The Court then held plaintiff had stated damages claims under Title VII and FEHA. Both statutes “require employers to accommodate job applicants’ religious beliefs unless doing so would impose an undue hardship.” Failure-to-accommodate claims are analyzed under a burden-shifting framework: if the employee successfully pleads a prima facie case of failure to accommodate, the employer can show it was justified in not accommodating the employee’s beliefs or practices.

The Court determined plaintiff had satisfied her prima facie burden. Observing that “the burden to allege a conflict with religious beliefs is fairly minimal,” the Court declined to “interrogate the reasonableness” of plaintiff’s beliefs. Instead, it merely determined she had adequately alleged a conflict between her beliefs and the loyalty-oath requirement because it was “possible to understand the oath as requiring state employees to place their allegiance to the federal and state constitutions over their allegiance to God for the purposes of their work.” 

To rebut plaintiff’s prima facie case, the Controller’s Office was required to show “either that it initiated good faith efforts to accommodate reasonably the employee’s religious practices or that it could not reasonably accommodate the employee without undue hardship.” Tiano v. Dillard Dep’t Stores, Inc., 139 F.3d 679, 681 (9th Cir. 1998). Because the latter showing—undue hardship—is an affirmative defense, dismissal on that ground is proper “only if the defendant shows some obvious bar to securing relief on the face of the complaint” or in “any judicially noticeable materials.” ASARCO, LLC v. Union Pac. R.R. Co., 765 F.3d 999, 1004 (9th Cir. 2014). Assuming without deciding that plaintiff’s proposed addendum would violate the California Constitution, the Court held the Controller’s Office had not established as a matter of law that this would impose undue hardship. Although private employers may establish undue hardship if accommodation would expose them to liability for violating state law, those employers “have no ability to create or enforce that law.” By contrast, violating the oath requirement would not subject the Controller’s Office to an enforcement action. The Court also observed that allowing the Controller’s Office to refuse accommodation based solely on state law “would essentially permit states to legislate away any federal accommodation obligation, raising Supremacy Clause concerns.”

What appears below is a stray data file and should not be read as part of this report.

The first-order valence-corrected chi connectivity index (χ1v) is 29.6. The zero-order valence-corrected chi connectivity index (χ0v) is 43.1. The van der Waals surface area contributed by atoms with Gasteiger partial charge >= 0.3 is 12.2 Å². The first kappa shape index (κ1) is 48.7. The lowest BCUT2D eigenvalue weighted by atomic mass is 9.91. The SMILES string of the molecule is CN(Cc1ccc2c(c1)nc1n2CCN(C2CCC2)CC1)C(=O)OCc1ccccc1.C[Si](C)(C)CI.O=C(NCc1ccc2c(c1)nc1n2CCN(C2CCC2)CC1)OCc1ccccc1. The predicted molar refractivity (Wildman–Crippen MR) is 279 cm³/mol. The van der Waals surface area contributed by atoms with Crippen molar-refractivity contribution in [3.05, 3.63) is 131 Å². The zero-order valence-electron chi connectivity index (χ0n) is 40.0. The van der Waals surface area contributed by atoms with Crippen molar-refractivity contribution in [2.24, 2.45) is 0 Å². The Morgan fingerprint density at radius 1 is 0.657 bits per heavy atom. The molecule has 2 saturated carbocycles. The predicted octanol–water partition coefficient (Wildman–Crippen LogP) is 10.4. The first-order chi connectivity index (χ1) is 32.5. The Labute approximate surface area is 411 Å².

The Court finally held plaintiff had stated a claim of disparate impact under Title VII. To plead a prima facie case, a plaintiff must “(1) show a significant disparate impact on a protected class or group; (2) identify the specific employment practices or selection criteria at issue; and (3) show a causal relationship between the challenged practices or criteria and the disparate impact.”  Hemmings v. Tidyman’s Inc., 285 F.3d 1174, 1190 (9th Cir. 2002). In holding plaintiff met these requirements, the Court rejected defendants’ argument that plaintiff needed to produce statistical evidence: the disparate impact of the loyalty oath on Jehovah’s Witnesses was obvious without such statistics. It also rejected defendants’ argument that the loyalty oath was justified as a “business necessity” because this assertion was not apparent from the face of plaintiff’s complaint—particularly in light of the state’s alleged practice of exempting some employees from the oath requirement.